Senate Foreign Relations Committee Hears Testimony on ‘Russian Aggression’

On January 26, the US Senate Foreign Relations Committee held a hearing titled “Countering Russian Aggression: Ukraine and Beyond.”

The two-hour hearing included testimony from Victoria Nuland, Under Secretary of State for Political Affairs, Erin McKee, USAID Deputy Director for Europe and Eurasia, and Celeste Wallander, Assistant Secretary of Defense for International Security.

At the hearing, the three officials answered questions from members of the committee on a wide range of topics related to Russia’s invasion of Ukraine, now in its 12th month.

Some of the more prominent topics include Washington’s recent decision to supply Kyiv with American-made Abrams tanks, US sanctions against Russia’s Wagner Group, and the dismissal of a senior Ukrainian official this week amid corruption allegations. It was

tank turnaround

Jim Richet (R-Idaho), a prominent member of the committee, asked why the Biden administration suddenly changed its position on the supply of Abrams tanks to Ukraine.

“We’ve been asking for this for a while,” Rische said. “But we have been told repeatedly … that sending tanks to Ukraine is either impossible or undesirable or would somehow escalate.”

Speaking to Nuland, he asked: “What happened?”

Nuland replied that Abrams’ tank was “very sophisticated” and required “considerable training”.

“So even if we approved it yesterday, it will take some time before it hits the battlefield,” she asserted. “This is not something that will show up in time for the spring offensive.”

“At every step of this, we have been looking at what Ukrainians need and have asked for,” added Nuland.

She continues:

“But now they need more, so we were accommodating,” Nuland said.

Epoch Times photo
Visitors in military camouflage stand at the entrance of the “PMC Wagner Center” during the official opening of the office block on National Unity Day in St. Petersburg, November 4, 2022. (Olga Maltseva/AFP via Getty Images)

Sanctions against the Wagner Group

Commission member Ben Cardin (Democrat, Maryland) asked why the Russian Wagner Group was designated an “international criminal group” instead of a “foreign terrorist organization.”

Earlier the same day, the U.S. Treasury Department formally designated the group as a “serious international criminal organization.”

Cardin also asked what other steps could be taken against the Wagner Group, which has played a key role in Russia’s recent battlefields in the East Donetsk region.

Nuland said the label “transnational criminal organization” “fits Wagner’s way of working, especially in Africa.”

She accused the group of “seeking its own material interests and power” by “preying on state wealth, especially in Africa”.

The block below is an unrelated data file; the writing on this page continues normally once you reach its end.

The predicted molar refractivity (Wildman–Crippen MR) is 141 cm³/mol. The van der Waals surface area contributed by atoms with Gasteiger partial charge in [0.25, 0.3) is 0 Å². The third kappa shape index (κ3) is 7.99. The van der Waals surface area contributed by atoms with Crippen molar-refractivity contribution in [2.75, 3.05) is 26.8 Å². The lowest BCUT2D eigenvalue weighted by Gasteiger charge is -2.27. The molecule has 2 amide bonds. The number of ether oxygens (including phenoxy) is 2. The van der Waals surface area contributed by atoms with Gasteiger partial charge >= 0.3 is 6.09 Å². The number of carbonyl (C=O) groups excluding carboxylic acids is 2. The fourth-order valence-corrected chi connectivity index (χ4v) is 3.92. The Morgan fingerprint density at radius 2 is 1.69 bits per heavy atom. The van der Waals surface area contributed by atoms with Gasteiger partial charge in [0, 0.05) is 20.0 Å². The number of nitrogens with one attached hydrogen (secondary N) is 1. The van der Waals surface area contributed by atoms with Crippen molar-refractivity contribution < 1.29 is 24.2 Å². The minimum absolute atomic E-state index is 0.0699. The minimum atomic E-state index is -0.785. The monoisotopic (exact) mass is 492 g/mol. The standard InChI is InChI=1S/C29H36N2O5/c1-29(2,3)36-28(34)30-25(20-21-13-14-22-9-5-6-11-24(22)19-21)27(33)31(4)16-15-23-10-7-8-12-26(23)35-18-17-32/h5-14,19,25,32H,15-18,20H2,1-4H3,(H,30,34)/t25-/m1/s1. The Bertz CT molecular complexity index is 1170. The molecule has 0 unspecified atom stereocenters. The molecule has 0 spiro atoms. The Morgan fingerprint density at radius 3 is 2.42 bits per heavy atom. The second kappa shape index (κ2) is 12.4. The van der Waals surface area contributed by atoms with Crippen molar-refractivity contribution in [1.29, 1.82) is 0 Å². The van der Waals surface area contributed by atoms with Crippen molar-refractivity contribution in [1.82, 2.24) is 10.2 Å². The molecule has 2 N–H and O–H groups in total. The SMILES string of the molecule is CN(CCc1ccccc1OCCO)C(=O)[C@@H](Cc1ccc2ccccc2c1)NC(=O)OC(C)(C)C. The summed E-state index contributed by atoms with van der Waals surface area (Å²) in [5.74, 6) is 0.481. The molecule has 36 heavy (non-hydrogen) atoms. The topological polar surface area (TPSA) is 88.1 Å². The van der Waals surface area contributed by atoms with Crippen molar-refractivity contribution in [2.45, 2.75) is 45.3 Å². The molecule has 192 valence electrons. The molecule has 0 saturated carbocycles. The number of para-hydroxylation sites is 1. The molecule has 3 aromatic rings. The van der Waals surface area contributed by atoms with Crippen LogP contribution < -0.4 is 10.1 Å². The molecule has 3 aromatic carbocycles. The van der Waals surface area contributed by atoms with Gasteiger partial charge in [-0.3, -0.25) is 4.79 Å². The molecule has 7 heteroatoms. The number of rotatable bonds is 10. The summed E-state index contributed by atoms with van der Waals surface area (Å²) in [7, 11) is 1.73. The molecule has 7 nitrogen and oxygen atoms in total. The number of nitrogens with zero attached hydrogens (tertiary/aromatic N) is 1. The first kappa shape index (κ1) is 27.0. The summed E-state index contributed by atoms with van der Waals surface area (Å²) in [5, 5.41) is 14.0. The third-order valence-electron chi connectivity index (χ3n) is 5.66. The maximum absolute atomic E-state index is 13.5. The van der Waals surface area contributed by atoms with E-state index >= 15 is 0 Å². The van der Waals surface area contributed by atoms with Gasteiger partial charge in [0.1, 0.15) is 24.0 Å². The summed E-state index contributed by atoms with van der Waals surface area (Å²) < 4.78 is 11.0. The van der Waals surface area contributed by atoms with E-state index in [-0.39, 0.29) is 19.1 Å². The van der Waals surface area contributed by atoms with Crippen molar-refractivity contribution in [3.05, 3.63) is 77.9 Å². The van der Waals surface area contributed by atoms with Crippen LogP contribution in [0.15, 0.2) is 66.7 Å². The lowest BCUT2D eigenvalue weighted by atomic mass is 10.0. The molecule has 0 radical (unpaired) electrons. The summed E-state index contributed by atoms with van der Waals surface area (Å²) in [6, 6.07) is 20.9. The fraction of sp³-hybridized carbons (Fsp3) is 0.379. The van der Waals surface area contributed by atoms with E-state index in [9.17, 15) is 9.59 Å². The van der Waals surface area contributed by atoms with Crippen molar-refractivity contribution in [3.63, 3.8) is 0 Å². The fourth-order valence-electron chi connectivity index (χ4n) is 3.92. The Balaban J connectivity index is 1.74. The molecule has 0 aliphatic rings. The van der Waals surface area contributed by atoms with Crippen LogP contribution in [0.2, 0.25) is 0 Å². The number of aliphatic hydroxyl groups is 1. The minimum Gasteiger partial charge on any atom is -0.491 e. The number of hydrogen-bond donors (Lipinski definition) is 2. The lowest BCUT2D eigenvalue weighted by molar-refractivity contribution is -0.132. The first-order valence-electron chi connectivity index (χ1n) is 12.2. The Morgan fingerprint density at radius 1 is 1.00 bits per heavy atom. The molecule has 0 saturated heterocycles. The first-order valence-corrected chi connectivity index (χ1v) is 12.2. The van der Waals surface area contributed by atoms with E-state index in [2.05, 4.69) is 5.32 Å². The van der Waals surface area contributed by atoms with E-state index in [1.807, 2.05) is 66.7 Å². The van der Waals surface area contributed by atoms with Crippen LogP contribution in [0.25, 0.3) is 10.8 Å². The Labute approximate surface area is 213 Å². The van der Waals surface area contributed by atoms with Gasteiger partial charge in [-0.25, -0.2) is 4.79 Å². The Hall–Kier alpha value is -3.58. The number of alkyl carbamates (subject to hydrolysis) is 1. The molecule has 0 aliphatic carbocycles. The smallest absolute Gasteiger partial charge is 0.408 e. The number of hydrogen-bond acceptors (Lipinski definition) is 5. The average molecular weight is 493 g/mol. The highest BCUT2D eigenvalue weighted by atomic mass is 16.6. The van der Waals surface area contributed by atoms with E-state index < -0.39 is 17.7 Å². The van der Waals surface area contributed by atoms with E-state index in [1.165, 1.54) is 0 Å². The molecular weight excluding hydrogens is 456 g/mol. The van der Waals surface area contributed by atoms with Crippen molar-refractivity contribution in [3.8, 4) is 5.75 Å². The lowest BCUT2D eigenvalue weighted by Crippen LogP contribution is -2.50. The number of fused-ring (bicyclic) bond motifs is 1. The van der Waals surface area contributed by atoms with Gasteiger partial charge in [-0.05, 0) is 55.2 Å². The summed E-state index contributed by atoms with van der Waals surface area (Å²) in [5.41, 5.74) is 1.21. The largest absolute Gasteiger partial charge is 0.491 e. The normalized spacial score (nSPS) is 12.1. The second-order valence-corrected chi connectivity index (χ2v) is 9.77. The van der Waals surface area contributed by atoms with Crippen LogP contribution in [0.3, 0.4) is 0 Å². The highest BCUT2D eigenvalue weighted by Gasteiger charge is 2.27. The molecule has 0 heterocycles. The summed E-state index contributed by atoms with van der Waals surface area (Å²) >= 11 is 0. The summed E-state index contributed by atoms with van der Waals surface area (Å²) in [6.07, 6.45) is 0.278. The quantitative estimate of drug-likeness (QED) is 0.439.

“Therefore, in addition to the main authorization, [Wagner-associated] Entities, we are currently working on sanctions against some of the entities that support Wagner,” Nuland said. “trading partner”

“We are also looking at money and other main sources of income for the Wagner team,” she continued. “They have access to gold mines in Mali and the Central African Republic … which directly finance the fighting they are conducting in Ukraine.”

“So we are working on some of these measures,” added Nuland.

Epoch Times photo
Ukrainian President Volodymyr Zelensky speaks via video link at a conference in Kyiv, Ukraine on January 20, 2023. (President of Ukraine press handout via his service/Reuters)

Anti-Graft Drive in Kyiv

Senator Jeff Markley (D-Ore.) also referred to Nuland and asked about the recent dismissal of several high-ranking Ukrainian officials, including the deputy defense minister, amid allegations of corruption.

“I would like to look at the stories that have been raised about corruption concerns,” Markley said.

Ukrainian President Volodymyr Zelensky has “fired several people,” he noted. “I have a story about [Ukrainian] The military pays much more than the market price, which always means corruption. “

Markley stressed the importance of helping Kyiv fight government corruption, which he said could erode international support for Ukraine’s war effort.

Nuland replied, “What the Ukrainian patriots are fighting for, and what we are supporting in the international community, is a more democratic, cleaner, more European Ukraine.”

“I think Zelensky is very conscious of that. We are very clear that we need to have good corporate governance and anti-corruption measures, including judicial action,” she said. rice field.

Nuland said Zelensky’s mass dismissal this week “sends a very strong signal to others seeking to prey on this war effort. It is important for Ukraine’s future.”

Nuland has a longstanding relationship with Ukraine’s domestic politics.

In 2014, she played a key role in the country’s US-backed “Maidan revolution.” The revolution ousted President Viktor Yanukovych, known for his proximity to Moscow, from power.